With a dateline of Atherton, David Brooks, The New York Times conservative columnist who liberals and NPR listeners can love, has come West to diagnose California's problems.
As he is wont to do, he splits the difference, saying both left and right, Republicans and Democrats, abandoned the state's tradition of business-friendly progressivism.
California became a place of bounty from 1911 through the 1960s through the policies of governors who shunned partisanship -- they were business friendly but had a progressive vision.
David Brooks was born to write this column.
They rode a great wave of prosperity, and people flocked to the Golden State, but they used the fruits of that prosperity in a disciplined way to lay the groundwork for even more growth. They built an outstanding school and university system. They started a series of gigantic public works projects that today are seen as engineering miracles. These included monumental water projects, harbors and ports, the sprawling highway system and even mental health facilities.
They disdained partisanship. They continually reorganized government to make it more businesslike and cost effective. "Thus," the historian Kevin Starr has written, "California progressivism contained within itself both liberal and conservative impulses, as judged by the standards of today."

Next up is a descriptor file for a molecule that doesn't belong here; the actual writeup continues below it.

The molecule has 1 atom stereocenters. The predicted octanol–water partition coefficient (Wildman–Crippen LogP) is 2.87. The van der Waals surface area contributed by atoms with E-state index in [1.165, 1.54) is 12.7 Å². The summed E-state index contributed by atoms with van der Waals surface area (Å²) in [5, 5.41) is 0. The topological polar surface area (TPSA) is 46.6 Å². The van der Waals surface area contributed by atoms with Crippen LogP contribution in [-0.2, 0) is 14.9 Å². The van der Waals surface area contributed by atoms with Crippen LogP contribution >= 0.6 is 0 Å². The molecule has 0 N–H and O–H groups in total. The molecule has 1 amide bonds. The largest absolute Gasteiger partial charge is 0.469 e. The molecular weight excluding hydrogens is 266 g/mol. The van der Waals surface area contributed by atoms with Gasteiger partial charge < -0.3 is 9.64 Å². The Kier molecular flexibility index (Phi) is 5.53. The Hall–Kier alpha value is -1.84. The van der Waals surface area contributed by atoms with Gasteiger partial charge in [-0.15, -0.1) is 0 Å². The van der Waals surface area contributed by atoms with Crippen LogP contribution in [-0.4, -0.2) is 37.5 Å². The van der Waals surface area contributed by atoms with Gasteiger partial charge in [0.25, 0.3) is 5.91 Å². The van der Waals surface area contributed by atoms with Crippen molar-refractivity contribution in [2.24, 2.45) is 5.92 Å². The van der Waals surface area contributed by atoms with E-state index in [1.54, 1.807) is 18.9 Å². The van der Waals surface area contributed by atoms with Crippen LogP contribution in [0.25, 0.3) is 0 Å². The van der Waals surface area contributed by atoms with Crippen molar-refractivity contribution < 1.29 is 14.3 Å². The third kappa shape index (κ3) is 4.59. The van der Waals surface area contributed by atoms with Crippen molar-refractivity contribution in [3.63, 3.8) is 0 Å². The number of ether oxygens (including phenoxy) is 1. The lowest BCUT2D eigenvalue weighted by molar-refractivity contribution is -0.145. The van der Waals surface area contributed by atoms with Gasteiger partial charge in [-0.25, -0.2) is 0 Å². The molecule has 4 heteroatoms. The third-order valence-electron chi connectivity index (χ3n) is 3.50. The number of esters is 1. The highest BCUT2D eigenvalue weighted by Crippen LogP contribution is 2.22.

Brooks blames governors and legislators beginning in the 1970s who caved too many times to public employee unions, whose salaries, pensions and benefits have soared. That left little money for infrastructure spending: It has dropped from 20 percent of the state budget to 3 percent.
He also blames overzealous environmentalists: A new cadre of activists arose -- hostile to suburbia, skeptical of capitalism and eager to impose greater regulations and costs on small businesses.
(Brooks might have pointed out here that the prosperity of the 50s and 60s was in important respects unsustainable -- you can't just keep building out to the suburbs in perpetuity.)
Then, Brooks makes his classic Brooksian pivot, blaming the right for "refus(ing) to acknowledge the public sector's role in creating the state's prosperity. With Proposition 13 and other measures that cut taxes, they cut off revenue and pushed through structural reforms, making it hard for future administrations to raise funds. Many on the right became unwilling to think creatively about using government to promote prosperity.
(Another oversight: With Prop. 13, government revenue shifted from local to state government, which stymied local government and gave people less stake in local governance.)
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Unfortunately, Brooks doesn't have much to say when it comes to what do about the current mess:
The answer is to return to the tradition of pro-market progressivism that built modern California in the first place. Except this time, it can't be about building up the '50s-style suburbs. It needs to focus on supporting the immigrant entrepreneurs, averting state bankruptcy and unleashing the industrial and agricultural base.
What does all that even mean? How do you "support" immigrant entrepreneurs, avert bankruptcy and "unleash" the industrial and agriculture "base."
Maybe that's his next column.